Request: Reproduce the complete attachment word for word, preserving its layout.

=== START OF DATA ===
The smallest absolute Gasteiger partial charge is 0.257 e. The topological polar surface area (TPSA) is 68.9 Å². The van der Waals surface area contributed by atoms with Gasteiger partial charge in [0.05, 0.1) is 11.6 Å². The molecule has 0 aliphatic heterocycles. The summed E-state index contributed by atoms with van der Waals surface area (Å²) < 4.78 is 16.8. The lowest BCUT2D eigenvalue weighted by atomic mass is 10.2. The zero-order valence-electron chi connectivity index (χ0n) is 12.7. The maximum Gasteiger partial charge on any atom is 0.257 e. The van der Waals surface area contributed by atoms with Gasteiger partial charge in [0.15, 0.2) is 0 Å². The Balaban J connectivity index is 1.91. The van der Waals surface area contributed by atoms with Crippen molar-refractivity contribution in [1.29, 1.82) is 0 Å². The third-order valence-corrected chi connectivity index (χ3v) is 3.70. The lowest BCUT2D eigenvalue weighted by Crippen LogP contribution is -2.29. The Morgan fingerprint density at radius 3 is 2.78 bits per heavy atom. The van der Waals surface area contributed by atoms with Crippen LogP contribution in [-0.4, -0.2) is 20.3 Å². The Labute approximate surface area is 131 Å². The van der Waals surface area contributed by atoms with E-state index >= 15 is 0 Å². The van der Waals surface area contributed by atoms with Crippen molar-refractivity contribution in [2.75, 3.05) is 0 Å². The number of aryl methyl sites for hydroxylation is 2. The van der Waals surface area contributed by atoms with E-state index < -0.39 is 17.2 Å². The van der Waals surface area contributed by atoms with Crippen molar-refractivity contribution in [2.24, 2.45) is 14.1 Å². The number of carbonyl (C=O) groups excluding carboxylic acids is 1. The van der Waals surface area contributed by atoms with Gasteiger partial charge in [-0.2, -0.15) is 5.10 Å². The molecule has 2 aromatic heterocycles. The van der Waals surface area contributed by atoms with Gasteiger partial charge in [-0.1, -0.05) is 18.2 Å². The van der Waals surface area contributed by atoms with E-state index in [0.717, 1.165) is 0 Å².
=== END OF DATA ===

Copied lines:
The smallest absolute Gasteiger partial charge is 0.257 e. The topological polar surface area (TPSA) is 68.9 Å². The van der Waals surface area contributed by atoms with Gasteiger partial charge in [0.05, 0.1) is 11.6 Å². The molecule has 0 aliphatic heterocycles. The summed E-state index contributed by atoms with van der Waals surface area (Å²) < 4.78 is 16.8. The lowest BCUT2D eigenvalue weighted by atomic mass is 10.2. The zero-order valence-electron chi connectivity index (χ0n) is 12.7. The maximum Gasteiger partial charge on any atom is 0.257 e. The van der Waals surface area contributed by atoms with Gasteiger partial charge in [0.15, 0.2) is 0 Å². The Balaban J connectivity index is 1.91. The van der Waals surface area contributed by atoms with Crippen molar-refractivity contribution in [1.29, 1.82) is 0 Å². The third-order valence-corrected chi connectivity index (χ3v) is 3.70. The lowest BCUT2D eigenvalue weighted by Crippen LogP contribution is -2.29. The Morgan fingerprint density at radius 3 is 2.78 bits per heavy atom. The van der Waals surface area contributed by atoms with Crippen LogP contribution in [-0.4, -0.2) is 20.3 Å². The Labute approximate surface area is 131 Å². The van der Waals surface area contributed by atoms with E-state index >= 15 is 0 Å². The van der Waals surface area contributed by atoms with Crippen molar-refractivity contribution in [2.75, 3.05) is 0 Å². The number of aryl methyl sites for hydroxylation is 2. The van der Waals surface area contributed by atoms with E-state index < -0.39 is 17.2 Å². The van der Waals surface area contributed by atoms with Crippen molar-refractivity contribution in [2.24, 2.45) is 14.1 Å². The number of carbonyl (C=O) groups excluding carboxylic acids is 1. The van der Waals surface area contributed by atoms with Gasteiger partial charge in [-0.2, -0.15) is 5.10 Å². The molecule has 2 aromatic heterocycles. The van der Waals surface area contributed by atoms with Gasteiger partial charge in [-0.1, -0.05) is 18.2 Å². The van der Waals surface area contributed by atoms with E-state index in [0.717, 1.165) is 0 Å².